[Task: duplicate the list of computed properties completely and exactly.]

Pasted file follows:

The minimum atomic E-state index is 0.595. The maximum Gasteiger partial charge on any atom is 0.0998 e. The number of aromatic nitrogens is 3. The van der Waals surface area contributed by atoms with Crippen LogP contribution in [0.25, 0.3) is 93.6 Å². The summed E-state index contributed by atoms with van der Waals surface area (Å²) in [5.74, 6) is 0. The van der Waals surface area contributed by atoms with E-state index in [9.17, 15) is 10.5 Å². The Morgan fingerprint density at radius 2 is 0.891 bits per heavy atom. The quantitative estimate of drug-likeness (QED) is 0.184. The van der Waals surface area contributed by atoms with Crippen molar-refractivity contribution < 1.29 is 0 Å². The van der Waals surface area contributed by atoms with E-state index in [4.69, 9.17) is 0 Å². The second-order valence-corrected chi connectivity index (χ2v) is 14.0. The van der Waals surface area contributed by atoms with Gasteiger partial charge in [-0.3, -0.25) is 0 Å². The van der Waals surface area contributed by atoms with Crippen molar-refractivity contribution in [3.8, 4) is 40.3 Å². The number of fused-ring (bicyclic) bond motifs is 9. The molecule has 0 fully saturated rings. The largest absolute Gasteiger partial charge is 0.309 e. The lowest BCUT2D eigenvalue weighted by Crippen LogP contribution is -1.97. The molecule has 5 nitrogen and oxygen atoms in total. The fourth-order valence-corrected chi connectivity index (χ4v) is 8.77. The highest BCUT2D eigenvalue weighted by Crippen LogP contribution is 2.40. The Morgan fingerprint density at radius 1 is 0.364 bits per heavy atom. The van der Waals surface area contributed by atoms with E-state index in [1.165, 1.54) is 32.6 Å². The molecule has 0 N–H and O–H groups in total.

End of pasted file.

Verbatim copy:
The minimum atomic E-state index is 0.595. The maximum Gasteiger partial charge on any atom is 0.0998 e. The number of aromatic nitrogens is 3. The van der Waals surface area contributed by atoms with Crippen LogP contribution in [0.25, 0.3) is 93.6 Å². The summed E-state index contributed by atoms with van der Waals surface area (Å²) in [5.74, 6) is 0. The van der Waals surface area contributed by atoms with E-state index in [9.17, 15) is 10.5 Å². The Morgan fingerprint density at radius 2 is 0.891 bits per heavy atom. The quantitative estimate of drug-likeness (QED) is 0.184. The van der Waals surface area contributed by atoms with Crippen molar-refractivity contribution < 1.29 is 0 Å². The van der Waals surface area contributed by atoms with E-state index in [4.69, 9.17) is 0 Å². The second-order valence-corrected chi connectivity index (χ2v) is 14.0. The van der Waals surface area contributed by atoms with Gasteiger partial charge in [-0.3, -0.25) is 0 Å². The van der Waals surface area contributed by atoms with Crippen molar-refractivity contribution in [3.8, 4) is 40.3 Å². The number of fused-ring (bicyclic) bond motifs is 9. The molecule has 0 fully saturated rings. The largest absolute Gasteiger partial charge is 0.309 e. The lowest BCUT2D eigenvalue weighted by Crippen LogP contribution is -1.97. The molecule has 5 nitrogen and oxygen atoms in total. The fourth-order valence-corrected chi connectivity index (χ4v) is 8.77. The highest BCUT2D eigenvalue weighted by Crippen LogP contribution is 2.40. The Morgan fingerprint density at radius 1 is 0.364 bits per heavy atom. The van der Waals surface area contributed by atoms with E-state index in [1.165, 1.54) is 32.6 Å². The molecule has 0 N–H and O–H groups in total.